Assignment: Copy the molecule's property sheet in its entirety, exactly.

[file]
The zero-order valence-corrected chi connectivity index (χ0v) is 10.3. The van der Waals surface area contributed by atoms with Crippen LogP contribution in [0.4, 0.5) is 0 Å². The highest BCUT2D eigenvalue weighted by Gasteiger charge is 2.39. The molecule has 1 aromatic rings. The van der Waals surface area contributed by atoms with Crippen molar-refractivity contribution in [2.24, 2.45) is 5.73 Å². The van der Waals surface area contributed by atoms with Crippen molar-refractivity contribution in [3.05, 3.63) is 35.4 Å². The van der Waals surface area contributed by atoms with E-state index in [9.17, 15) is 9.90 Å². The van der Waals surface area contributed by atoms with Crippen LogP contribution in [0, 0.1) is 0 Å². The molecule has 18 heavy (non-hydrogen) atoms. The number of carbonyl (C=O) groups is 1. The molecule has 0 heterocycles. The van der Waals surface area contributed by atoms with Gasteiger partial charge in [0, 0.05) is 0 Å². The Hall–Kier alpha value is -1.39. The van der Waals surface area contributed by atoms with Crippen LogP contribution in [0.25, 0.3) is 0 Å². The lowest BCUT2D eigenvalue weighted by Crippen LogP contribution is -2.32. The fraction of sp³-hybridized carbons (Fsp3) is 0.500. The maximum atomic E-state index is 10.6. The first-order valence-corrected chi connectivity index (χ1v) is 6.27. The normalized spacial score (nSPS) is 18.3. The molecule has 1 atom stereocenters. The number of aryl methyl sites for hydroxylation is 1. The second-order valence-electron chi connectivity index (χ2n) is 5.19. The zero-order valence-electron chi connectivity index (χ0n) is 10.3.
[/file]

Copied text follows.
The zero-order valence-corrected chi connectivity index (χ0v) is 10.3. The van der Waals surface area contributed by atoms with Crippen LogP contribution in [0.4, 0.5) is 0 Å². The highest BCUT2D eigenvalue weighted by Gasteiger charge is 2.39. The molecule has 1 aromatic rings. The van der Waals surface area contributed by atoms with Crippen molar-refractivity contribution in [2.24, 2.45) is 5.73 Å². The van der Waals surface area contributed by atoms with Crippen molar-refractivity contribution in [3.05, 3.63) is 35.4 Å². The van der Waals surface area contributed by atoms with E-state index in [9.17, 15) is 9.90 Å². The van der Waals surface area contributed by atoms with Crippen LogP contribution in [0, 0.1) is 0 Å². The molecule has 18 heavy (non-hydrogen) atoms. The number of carbonyl (C=O) groups is 1. The molecule has 0 heterocycles. The van der Waals surface area contributed by atoms with Gasteiger partial charge in [0, 0.05) is 0 Å². The Hall–Kier alpha value is -1.39. The van der Waals surface area contributed by atoms with Crippen LogP contribution in [0.25, 0.3) is 0 Å². The lowest BCUT2D eigenvalue weighted by Crippen LogP contribution is -2.32. The fraction of sp³-hybridized carbons (Fsp3) is 0.500. The maximum atomic E-state index is 10.6. The first-order valence-corrected chi connectivity index (χ1v) is 6.27. The normalized spacial score (nSPS) is 18.3. The molecule has 1 atom stereocenters. The number of aryl methyl sites for hydroxylation is 1. The second-order valence-electron chi connectivity index (χ2n) is 5.19. The zero-order valence-electron chi connectivity index (χ0n) is 10.3.